F-22 Wreckage Found in Alaska, Pilot Still Missing


Air Force rescue personnel have found the wreckage of what they believe to be the F-22 Raptor that went missing on Nov. 16 from Elmendorf Air Force base in Alaska, according to a statement put out by the service tonight.

Search and rescue crews have found the apparent wreckage of an F-22 Raptor Nov. 17 that was assigned to the 3rd Wing here.
However, the pilot is still missing.

"We're still doing an active search for the pilot," the AP quoted Col. Jack McMullen, commander of the 3rd Wing at Elmendorf, as saying. "Perhaps he ejected."

Despite the extreme Alaskan weather, the pilot may have a chance at survival, McMullen told the AP.

"They have survival gear," McMullen said. "He's Arctic trained to survive in that environment. He's got the gear on. He's got stuff in his survival kit, so that he could hunker himself down and fight the extreme cold."
McMullen provided more details on the incident in an Air Force press release:
"Last night a two-ship (flight) of F-22s, Rocky One and Rocky Three, were finished with training ... about 100 miles north of here," Colonel McMullen said.

Everything was normal until about 7:40 p.m., he said, when Rocky Three fell off the radar scope and the pilot lost communications.

"The other pilot (Rocky One) went to a tanker, got gas and then continued to look for the mishap pilot," Colonel McMullen said. "He could not find him. At that time, the Alaska Air National Guard scrambled a C-130 and rescue helicopters. They searched the entire night."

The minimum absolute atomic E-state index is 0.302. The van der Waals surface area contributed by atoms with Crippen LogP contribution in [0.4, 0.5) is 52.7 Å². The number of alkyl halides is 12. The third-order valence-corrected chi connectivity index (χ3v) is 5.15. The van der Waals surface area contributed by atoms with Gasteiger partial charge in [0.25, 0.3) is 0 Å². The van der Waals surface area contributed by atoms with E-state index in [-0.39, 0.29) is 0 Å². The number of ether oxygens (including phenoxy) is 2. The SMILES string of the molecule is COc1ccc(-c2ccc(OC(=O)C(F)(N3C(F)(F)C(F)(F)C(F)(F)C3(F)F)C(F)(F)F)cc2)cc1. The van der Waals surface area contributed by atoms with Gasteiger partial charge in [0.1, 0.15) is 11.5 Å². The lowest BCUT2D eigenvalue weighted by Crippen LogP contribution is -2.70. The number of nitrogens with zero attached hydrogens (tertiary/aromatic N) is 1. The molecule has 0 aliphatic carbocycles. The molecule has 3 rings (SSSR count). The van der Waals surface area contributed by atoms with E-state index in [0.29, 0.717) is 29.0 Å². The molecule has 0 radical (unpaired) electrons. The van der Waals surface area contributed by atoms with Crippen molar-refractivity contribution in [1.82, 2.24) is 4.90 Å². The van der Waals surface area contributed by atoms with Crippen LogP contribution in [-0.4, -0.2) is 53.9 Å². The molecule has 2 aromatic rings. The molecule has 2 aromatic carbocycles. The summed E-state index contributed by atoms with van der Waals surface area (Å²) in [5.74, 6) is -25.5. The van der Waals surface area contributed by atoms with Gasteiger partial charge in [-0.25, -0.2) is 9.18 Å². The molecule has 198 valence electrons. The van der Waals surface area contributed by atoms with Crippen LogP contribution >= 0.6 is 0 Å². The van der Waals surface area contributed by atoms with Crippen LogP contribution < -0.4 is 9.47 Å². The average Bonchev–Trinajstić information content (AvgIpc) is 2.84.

About 10:15 a.m., an Alaska Air National Guard helicopter found a site that fits the data and the description of where rescuers thought the mishap probably occurred, Colonel McMullen said.

"They found the crash site," he said. "They were unable to land at the crash site and take a closer look. We scrambled another helicopter that should be in the area in the next few moments."

Steve Trimble over at Flight Global notes that this is the second F-22 loss in little over a year, and third overall, bringing the total number of jets that will ultimately be fielded to 185, unless more are built. 

The F-22 costs $143 million apiece according to the Air Force (although its critics claim the real cost is far higher) and before this latest crash, the Raptor had a Class A mishap rate of six to seven per 100,000 flight hours, according to the folks at Strategy Page.

A Class A mishap is any incident involving an aircraft where over $1 million worth of damage occurs.

It should be noted that reaching this threshhold is fairly easy with the Raptor given its low-observable coatings and other high priced features. In fact, a "minor" collision last year between an F-22 and a Canadian CF-18 parked on the ramp at Tyndall Air Force Base in Florida was declared a Class A mishap.

Hoping they find the pilot alright.

-- John Reed

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